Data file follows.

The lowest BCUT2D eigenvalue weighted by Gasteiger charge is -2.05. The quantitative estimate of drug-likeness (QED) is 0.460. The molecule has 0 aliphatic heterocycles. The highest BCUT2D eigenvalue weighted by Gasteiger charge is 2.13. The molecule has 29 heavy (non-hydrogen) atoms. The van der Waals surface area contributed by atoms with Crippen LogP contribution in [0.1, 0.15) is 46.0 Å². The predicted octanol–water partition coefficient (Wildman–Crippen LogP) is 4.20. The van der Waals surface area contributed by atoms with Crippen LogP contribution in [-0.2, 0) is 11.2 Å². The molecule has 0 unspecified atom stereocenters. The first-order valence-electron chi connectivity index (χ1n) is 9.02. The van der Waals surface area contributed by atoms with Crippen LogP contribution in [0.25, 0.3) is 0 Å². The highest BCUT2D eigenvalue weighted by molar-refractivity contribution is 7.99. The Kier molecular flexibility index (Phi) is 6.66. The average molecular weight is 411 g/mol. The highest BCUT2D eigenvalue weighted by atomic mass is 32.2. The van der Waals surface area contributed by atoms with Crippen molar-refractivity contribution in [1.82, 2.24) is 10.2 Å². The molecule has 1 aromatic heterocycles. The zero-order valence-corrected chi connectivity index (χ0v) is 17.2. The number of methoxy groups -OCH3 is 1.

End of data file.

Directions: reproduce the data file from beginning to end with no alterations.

The lowest BCUT2D eigenvalue weighted by Gasteiger charge is -2.05. The quantitative estimate of drug-likeness (QED) is 0.460. The molecule has 0 aliphatic heterocycles. The highest BCUT2D eigenvalue weighted by Gasteiger charge is 2.13. The molecule has 29 heavy (non-hydrogen) atoms. The van der Waals surface area contributed by atoms with Crippen LogP contribution in [0.1, 0.15) is 46.0 Å². The predicted octanol–water partition coefficient (Wildman–Crippen LogP) is 4.20. The van der Waals surface area contributed by atoms with Crippen LogP contribution in [-0.2, 0) is 11.2 Å². The molecule has 0 unspecified atom stereocenters. The first-order valence-electron chi connectivity index (χ1n) is 9.02. The van der Waals surface area contributed by atoms with Crippen LogP contribution in [0.25, 0.3) is 0 Å². The highest BCUT2D eigenvalue weighted by molar-refractivity contribution is 7.99. The Kier molecular flexibility index (Phi) is 6.66. The average molecular weight is 411 g/mol. The highest BCUT2D eigenvalue weighted by atomic mass is 32.2. The van der Waals surface area contributed by atoms with Crippen molar-refractivity contribution in [1.82, 2.24) is 10.2 Å². The molecule has 1 aromatic heterocycles. The zero-order valence-corrected chi connectivity index (χ0v) is 17.2. The number of methoxy groups -OCH3 is 1.